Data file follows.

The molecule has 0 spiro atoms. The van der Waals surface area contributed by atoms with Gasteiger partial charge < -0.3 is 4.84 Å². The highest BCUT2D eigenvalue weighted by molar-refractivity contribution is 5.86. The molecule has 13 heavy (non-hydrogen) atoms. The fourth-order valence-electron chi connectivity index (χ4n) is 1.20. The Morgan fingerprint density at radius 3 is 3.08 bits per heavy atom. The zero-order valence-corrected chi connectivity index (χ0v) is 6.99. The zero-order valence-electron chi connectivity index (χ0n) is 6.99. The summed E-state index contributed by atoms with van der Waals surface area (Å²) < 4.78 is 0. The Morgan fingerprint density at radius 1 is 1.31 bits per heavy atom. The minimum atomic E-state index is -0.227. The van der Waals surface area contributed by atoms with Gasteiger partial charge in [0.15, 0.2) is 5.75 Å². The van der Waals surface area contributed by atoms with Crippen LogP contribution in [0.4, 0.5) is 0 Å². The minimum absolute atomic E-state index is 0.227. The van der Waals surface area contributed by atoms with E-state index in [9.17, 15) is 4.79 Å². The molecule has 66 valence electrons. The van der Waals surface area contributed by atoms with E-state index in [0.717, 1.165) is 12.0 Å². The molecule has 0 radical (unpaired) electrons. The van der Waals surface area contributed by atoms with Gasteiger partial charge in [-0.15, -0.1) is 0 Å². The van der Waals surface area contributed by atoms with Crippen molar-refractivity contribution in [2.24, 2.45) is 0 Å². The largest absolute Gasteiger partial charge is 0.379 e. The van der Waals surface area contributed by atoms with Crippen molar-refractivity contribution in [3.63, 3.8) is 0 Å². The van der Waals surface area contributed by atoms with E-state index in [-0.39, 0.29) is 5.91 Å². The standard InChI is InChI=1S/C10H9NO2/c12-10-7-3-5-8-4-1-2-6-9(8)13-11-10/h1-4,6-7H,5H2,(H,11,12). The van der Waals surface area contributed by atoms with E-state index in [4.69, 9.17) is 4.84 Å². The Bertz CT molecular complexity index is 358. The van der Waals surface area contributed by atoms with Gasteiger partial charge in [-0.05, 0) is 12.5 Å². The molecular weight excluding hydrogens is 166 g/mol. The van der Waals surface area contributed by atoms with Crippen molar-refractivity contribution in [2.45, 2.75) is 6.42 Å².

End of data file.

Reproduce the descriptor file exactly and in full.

The molecule has 0 spiro atoms. The van der Waals surface area contributed by atoms with Gasteiger partial charge < -0.3 is 4.84 Å². The highest BCUT2D eigenvalue weighted by molar-refractivity contribution is 5.86. The molecule has 13 heavy (non-hydrogen) atoms. The fourth-order valence-electron chi connectivity index (χ4n) is 1.20. The Morgan fingerprint density at radius 3 is 3.08 bits per heavy atom. The zero-order valence-corrected chi connectivity index (χ0v) is 6.99. The zero-order valence-electron chi connectivity index (χ0n) is 6.99. The summed E-state index contributed by atoms with van der Waals surface area (Å²) < 4.78 is 0. The Morgan fingerprint density at radius 1 is 1.31 bits per heavy atom. The minimum atomic E-state index is -0.227. The van der Waals surface area contributed by atoms with Gasteiger partial charge in [0.15, 0.2) is 5.75 Å². The van der Waals surface area contributed by atoms with Crippen LogP contribution in [0.4, 0.5) is 0 Å². The minimum absolute atomic E-state index is 0.227. The van der Waals surface area contributed by atoms with E-state index in [9.17, 15) is 4.79 Å². The molecule has 66 valence electrons. The van der Waals surface area contributed by atoms with E-state index in [0.717, 1.165) is 12.0 Å². The molecule has 0 radical (unpaired) electrons. The van der Waals surface area contributed by atoms with Gasteiger partial charge in [-0.15, -0.1) is 0 Å². The van der Waals surface area contributed by atoms with Crippen molar-refractivity contribution in [2.24, 2.45) is 0 Å². The largest absolute Gasteiger partial charge is 0.379 e. The van der Waals surface area contributed by atoms with Crippen molar-refractivity contribution in [3.63, 3.8) is 0 Å². The van der Waals surface area contributed by atoms with E-state index in [-0.39, 0.29) is 5.91 Å². The standard InChI is InChI=1S/C10H9NO2/c12-10-7-3-5-8-4-1-2-6-9(8)13-11-10/h1-4,6-7H,5H2,(H,11,12). The van der Waals surface area contributed by atoms with E-state index in [4.69, 9.17) is 4.84 Å². The Bertz CT molecular complexity index is 358. The van der Waals surface area contributed by atoms with Gasteiger partial charge in [-0.05, 0) is 12.5 Å². The molecular weight excluding hydrogens is 166 g/mol. The van der Waals surface area contributed by atoms with Crippen molar-refractivity contribution in [2.45, 2.75) is 6.42 Å².